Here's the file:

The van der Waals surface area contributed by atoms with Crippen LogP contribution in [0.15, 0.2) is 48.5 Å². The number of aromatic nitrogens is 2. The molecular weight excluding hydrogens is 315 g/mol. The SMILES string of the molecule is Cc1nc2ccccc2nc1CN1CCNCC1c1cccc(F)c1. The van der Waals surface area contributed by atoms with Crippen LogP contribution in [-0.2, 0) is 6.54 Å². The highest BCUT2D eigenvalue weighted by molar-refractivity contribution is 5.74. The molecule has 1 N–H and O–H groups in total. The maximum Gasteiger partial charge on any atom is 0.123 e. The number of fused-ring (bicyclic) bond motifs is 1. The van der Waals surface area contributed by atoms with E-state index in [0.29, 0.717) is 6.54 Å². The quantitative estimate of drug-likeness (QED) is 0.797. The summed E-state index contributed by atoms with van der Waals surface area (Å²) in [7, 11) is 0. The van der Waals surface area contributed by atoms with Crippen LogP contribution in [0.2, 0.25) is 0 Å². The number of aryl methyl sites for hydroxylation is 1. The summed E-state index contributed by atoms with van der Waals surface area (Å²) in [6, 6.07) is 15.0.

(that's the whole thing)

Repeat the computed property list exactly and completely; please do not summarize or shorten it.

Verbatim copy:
The van der Waals surface area contributed by atoms with Crippen LogP contribution in [0.15, 0.2) is 48.5 Å². The number of aromatic nitrogens is 2. The molecular weight excluding hydrogens is 315 g/mol. The SMILES string of the molecule is Cc1nc2ccccc2nc1CN1CCNCC1c1cccc(F)c1. The van der Waals surface area contributed by atoms with Crippen LogP contribution in [-0.2, 0) is 6.54 Å². The highest BCUT2D eigenvalue weighted by molar-refractivity contribution is 5.74. The molecule has 1 N–H and O–H groups in total. The maximum Gasteiger partial charge on any atom is 0.123 e. The number of fused-ring (bicyclic) bond motifs is 1. The van der Waals surface area contributed by atoms with E-state index in [0.29, 0.717) is 6.54 Å². The quantitative estimate of drug-likeness (QED) is 0.797. The summed E-state index contributed by atoms with van der Waals surface area (Å²) in [7, 11) is 0. The van der Waals surface area contributed by atoms with Crippen LogP contribution in [0.2, 0.25) is 0 Å². The number of aryl methyl sites for hydroxylation is 1. The summed E-state index contributed by atoms with van der Waals surface area (Å²) in [6, 6.07) is 15.0.